breast cancer, family, kids, life, Uncategorized

Surgery annoys me

I’d rather have a root canal than schedule my next surgery, but since the thought of going to the dentist is enough to reduce me to a pitiful mass of crying goo, I put on my adult hat and called today to schedule my next surgery…I chose a date during Spring Break. Why?

First, I can’t afford any days off without pay, and I’m dangerously close to being out of days again because cancer sucks…because the flu sucks…because I have kids and sometimes, they get sick, too. At the beginning of last school year, I had 24 days saved up, but cancer happened, I needed a bilateral mastectomy, and there went all my days and some I didn’t have. Thankfully, I have short term disability, and it made up for the days that were docked. This year, like all employees of my district, I received seven days of paid leave. Some people, like my mom, have so many days saved up, it’s mind boggling. Others, like me, manage to save up some and then have to use them all and start saving all over. My goal was to start out the 2017-2018 school year with 10 days (three from this year and seven for next). Thanks to the freaking flu, if neither myself nor my kids get sick for the rest of the year, I’ll start out next year with nine.

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From someecards…no infringement intended

Second, since I have no freaking idea what’s going to happen to my health protections, I know I need to have this surgery done ASAP. As the Washington Post detailed in its recent article “Cancer patients, survivors fear GOP efforts to dismantle the Affordable Care Act,” I can’t afford to wait because the longer I wait, the scarier it could get. If lifetime and annual limits return, I’m dead. If the rules prohibiting insurers from dropping someone because they get sick and need to use their health insurance, which is why health insurance exists, contrary to those who think it exists to make them rich, I’m dead. If the pre-existing condition protection goes away, I’m dead. If my cancer returns, and the choice is bankrupting my family or dying, I’d like to live, but I’m not going to bankrupt my family. So. I’ll choose them over me every single time. That’s my reality. My husband is a good man who does not deserve to see everything we’ve worked so hard for together be destroyed because of cancer. My children don’t deserve to lose their stability because of cancer. I know beyond a shadow of a doubt if I were to die tomorrow, A would move heaven and Earth to protect, shelter, and comfort S and AJ. While they also deserve their mother, if cancer returns, if the Republicans get their way now that they’ve caught the car, if I lose my protections from predatory insurance practices, if I lose my protection from annual and lifetime limits, I choose my husband and children over me.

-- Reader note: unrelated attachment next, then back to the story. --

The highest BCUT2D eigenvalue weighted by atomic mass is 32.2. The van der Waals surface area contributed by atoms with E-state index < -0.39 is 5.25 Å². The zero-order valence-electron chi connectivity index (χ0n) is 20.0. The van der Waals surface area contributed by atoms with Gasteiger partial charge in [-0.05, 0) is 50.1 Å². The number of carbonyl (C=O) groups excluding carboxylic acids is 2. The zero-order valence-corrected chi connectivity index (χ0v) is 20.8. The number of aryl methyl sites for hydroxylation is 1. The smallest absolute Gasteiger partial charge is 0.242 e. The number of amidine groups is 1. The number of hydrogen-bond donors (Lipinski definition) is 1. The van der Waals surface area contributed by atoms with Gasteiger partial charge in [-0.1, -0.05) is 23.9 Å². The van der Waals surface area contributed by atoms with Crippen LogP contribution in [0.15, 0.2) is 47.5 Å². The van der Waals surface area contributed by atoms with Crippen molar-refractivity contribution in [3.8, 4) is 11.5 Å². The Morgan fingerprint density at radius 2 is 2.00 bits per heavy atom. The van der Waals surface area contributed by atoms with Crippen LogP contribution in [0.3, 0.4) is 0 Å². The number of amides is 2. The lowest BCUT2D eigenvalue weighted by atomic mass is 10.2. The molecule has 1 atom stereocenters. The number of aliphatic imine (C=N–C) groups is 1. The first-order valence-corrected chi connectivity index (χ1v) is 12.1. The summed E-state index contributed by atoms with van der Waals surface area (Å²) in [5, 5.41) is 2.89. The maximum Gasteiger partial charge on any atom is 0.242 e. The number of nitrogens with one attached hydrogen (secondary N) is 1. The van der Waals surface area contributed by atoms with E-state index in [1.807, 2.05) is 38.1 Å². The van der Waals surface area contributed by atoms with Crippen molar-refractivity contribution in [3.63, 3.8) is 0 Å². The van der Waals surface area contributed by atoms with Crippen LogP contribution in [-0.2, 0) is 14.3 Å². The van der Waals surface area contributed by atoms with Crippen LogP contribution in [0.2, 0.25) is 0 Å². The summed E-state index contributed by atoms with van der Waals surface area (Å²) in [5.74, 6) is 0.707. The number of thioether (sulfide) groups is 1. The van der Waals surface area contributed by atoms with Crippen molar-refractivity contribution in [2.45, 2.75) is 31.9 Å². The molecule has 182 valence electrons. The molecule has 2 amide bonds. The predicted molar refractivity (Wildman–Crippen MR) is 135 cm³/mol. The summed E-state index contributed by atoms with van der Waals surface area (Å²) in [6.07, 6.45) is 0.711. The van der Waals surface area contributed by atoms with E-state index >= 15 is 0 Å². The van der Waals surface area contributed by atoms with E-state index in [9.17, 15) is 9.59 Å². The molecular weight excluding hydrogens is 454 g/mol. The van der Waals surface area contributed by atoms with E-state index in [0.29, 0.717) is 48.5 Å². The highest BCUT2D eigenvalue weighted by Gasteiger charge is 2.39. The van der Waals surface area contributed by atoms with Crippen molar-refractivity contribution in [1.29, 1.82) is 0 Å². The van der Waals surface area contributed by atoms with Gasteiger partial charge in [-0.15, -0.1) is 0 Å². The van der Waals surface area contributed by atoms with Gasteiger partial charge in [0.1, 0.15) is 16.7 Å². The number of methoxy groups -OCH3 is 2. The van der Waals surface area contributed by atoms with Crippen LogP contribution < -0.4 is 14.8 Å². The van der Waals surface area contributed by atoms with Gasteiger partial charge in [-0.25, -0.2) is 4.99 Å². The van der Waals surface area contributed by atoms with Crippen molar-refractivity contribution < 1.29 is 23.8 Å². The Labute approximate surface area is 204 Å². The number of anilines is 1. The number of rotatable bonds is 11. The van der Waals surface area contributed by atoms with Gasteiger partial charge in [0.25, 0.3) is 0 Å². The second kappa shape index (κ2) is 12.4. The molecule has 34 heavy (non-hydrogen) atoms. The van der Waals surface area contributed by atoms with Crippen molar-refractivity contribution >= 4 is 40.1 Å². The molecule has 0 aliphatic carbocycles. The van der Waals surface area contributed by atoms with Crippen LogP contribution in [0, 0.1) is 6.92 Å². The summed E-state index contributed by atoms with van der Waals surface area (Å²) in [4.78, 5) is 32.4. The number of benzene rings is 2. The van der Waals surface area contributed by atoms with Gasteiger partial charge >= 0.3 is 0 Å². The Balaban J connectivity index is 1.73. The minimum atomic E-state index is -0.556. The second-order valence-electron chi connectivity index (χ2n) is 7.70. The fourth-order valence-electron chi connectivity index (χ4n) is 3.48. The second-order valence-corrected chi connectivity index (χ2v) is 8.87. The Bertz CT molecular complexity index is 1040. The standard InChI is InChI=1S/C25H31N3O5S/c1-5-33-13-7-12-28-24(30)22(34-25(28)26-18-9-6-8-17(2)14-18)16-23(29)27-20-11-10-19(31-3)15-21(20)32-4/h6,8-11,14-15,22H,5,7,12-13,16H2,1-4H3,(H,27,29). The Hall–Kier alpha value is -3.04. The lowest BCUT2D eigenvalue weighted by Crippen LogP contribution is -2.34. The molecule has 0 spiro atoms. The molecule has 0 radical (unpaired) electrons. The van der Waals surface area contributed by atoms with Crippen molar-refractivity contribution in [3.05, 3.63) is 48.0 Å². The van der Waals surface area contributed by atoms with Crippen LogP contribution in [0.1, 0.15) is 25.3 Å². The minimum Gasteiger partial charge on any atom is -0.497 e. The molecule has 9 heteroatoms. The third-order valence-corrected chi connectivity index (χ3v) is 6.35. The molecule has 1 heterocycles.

So, in two weeks, I’ll have my ovaries removed. What’s a couple of more body parts? Dr. O told me this surgery could be my last required one since chemo and Lupron surpresses ovarian function. Well, it’s been a year since the mastectomy. It’s been six months since the DIEP. In the timeline of breast cancer crap, with an ER+ cancer, it’s time for the ovaries to join my breasts as medical waste.

breast cancer, family, kids, life, teaching, Uncategorized

39

img_1549Today is my 39th birthday. Last year, I was less than three weeks from a bilateral mastectomy and reeling from the unexpected discovery of ER+ cancer in my lymph nodes. I wondered if I would live to see 39.

I’m 39 today.

It’s been one of the best birthdays I’ve ever had. It’s been a really good day. Friends and family texted and called. A went all out and cooked a from scratch breakfast for dinner. The thought that went into the things people have done for me today has been incredible. A student brought me a bouquet of fuchsia carnations. At lunch, a bouquet of purple flowers, different types and shades, arrived at school sent by A. One of my precious coworkers left a glittery teal bag on my desk containing the biggest Snickers I’ve ever seen (and the sight of it made S and AJ’s night…they know I’ll share it). After school, my seniors brought in a poster that said “Happy birthday Mrs. V” in purple and blue. With it came an envelope containing heart shaped birthday cards from at least twenty of my seniors. I couldn’t read them. I knew it would make me cry. I thought I’d get through my workday without crying, but as I stood in the commons area at the front of my school doing after school duty, my interim principal made me cry.